A commercial, and in some respects a social, doubt has been started within the last year or two, whether or not it is right to discuss so openly the security or insecurity of locks. Many well-meaning persons suppose that the discussion respecting the means for baffling the supposed safety of locks offers a premium for dishonesty, by showing others how to be dishonest. This is a fallacy. Rogues are very keen in their profession, and already know much more than we can teach them respecting their several kinds of roguery. Rogues knew a good deal about lock-picking long before locksmiths discussed it among them- selves, as they have lately done. If a lock — let it have been made in what- ever country, or by whatever maker — is not so inviolable as it has hitherto been deemed to be, surely it is in the interest of *honest* persons to know this fact, because the *dishonest* are tolerably certain to be the first to apply the knowledge practically; and the spread of knowledge is necessary to give fair play to those who might suffer by ignorance. It cannot be too earnestly urged, that an acquaintance with real facts will, in the end, be better for all parties.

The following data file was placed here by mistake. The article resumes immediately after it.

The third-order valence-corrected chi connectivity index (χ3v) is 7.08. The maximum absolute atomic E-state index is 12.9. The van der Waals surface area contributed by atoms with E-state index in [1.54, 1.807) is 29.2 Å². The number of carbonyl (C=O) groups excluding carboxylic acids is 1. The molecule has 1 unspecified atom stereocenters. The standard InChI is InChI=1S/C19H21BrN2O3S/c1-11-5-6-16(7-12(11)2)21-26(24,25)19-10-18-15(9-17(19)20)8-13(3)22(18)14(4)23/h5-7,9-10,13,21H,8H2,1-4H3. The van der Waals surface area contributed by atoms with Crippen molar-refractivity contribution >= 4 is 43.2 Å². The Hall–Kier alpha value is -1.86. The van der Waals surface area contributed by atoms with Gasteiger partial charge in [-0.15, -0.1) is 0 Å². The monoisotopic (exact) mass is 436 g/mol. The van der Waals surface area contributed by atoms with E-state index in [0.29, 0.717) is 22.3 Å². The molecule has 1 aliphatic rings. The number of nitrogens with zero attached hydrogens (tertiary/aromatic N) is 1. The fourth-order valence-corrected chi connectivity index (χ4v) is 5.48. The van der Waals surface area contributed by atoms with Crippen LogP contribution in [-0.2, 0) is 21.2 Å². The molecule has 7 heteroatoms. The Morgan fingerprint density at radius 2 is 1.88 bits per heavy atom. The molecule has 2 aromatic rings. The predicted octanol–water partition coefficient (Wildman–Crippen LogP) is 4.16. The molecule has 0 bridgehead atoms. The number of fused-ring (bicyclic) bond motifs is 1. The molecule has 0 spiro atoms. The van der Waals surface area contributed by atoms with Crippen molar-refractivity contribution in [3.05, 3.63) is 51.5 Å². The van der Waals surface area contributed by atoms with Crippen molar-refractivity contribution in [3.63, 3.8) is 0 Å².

~ Charles Tomlinson’s Rudimentary Treatise on the Construction of Locks, published around 1850